Etymology and History
“Sport” comes from the old French desport meaning “leisure.”
There are artifacts and structures that suggest that the Chinese engaged in sporting activities as early as 4000 BC. Gymnastics appears to have been a popular sport in China’s ancient past.
Monuments to the Pharaohs indicate that a number of sports, including swimming and fishing, were well-developed and regulated several thousands of years ago in ancient Egypt.
Other Egyptian sports included javelin throwing, high jump, and wrestling. Ancient Persian sports such as the traditional Iranian martial art of Zourkhaneh had a close connection to the warfare skills. Among other sports that originate in Persia are polo and jousting.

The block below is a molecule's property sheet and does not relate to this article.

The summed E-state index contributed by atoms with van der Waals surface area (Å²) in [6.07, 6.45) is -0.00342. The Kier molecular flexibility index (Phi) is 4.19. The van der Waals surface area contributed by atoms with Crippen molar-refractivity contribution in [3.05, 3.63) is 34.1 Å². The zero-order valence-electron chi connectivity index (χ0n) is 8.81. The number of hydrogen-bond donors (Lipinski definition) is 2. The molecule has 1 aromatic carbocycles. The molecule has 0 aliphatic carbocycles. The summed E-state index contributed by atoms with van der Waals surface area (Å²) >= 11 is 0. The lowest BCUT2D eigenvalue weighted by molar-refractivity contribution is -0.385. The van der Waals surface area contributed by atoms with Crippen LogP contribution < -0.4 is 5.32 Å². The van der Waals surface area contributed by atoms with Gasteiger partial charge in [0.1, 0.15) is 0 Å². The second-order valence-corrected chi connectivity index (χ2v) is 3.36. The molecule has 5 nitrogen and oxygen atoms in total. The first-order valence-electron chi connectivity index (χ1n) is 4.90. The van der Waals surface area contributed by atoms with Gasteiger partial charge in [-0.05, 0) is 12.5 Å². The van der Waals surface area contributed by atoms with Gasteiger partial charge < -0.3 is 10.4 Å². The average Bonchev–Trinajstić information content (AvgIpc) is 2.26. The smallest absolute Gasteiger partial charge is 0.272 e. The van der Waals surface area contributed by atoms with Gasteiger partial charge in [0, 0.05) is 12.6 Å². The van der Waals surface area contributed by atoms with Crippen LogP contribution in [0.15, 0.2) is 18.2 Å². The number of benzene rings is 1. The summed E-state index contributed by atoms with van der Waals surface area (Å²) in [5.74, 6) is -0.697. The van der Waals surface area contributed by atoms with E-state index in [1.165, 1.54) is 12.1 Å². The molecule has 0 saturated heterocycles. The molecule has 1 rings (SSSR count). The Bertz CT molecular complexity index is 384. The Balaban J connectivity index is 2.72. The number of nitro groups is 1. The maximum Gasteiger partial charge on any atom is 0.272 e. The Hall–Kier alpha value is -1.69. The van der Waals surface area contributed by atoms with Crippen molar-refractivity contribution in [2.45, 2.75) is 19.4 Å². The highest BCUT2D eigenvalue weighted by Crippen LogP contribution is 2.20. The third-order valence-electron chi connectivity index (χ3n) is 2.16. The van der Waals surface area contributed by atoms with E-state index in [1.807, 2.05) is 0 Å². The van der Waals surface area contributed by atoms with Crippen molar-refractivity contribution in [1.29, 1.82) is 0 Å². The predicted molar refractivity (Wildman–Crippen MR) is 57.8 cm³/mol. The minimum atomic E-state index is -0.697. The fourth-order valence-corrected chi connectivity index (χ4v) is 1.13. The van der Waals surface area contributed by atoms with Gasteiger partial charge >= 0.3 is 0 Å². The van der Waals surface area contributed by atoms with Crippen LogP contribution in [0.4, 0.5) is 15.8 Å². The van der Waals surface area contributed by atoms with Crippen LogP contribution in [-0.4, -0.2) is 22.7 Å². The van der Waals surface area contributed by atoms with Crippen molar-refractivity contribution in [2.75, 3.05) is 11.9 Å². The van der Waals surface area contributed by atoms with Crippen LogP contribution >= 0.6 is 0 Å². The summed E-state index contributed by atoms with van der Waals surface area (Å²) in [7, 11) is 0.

A wide range of sports were already established by the time of Ancient Greece and the military culture and the development of sports in Greece influenced one another considerably.
Sports became such a prominent part of their culture that the Greeks created the Olympic Games, which in ancient times were held every four years in a small village in the Peloponnesus called Olympia. Sports have been increasingly organized and regulated from the time of the Ancient Olympics up to the present century.
Industrialization has brought increased leisure time to the citizens of developed and developing countries, leading to more time for citizens to attend and follow spectator sports, greater participation in athletic activities, and increased accessibility.
These trends continued with the advent of mass media and global communication. Professionalism became prevalent, further adding to the increase in sport’s popularity, as sports fans began following the exploits of professional athletes through radio, television, and the internet—all while enjoying the exercise and competition associated with amateur participation in sports.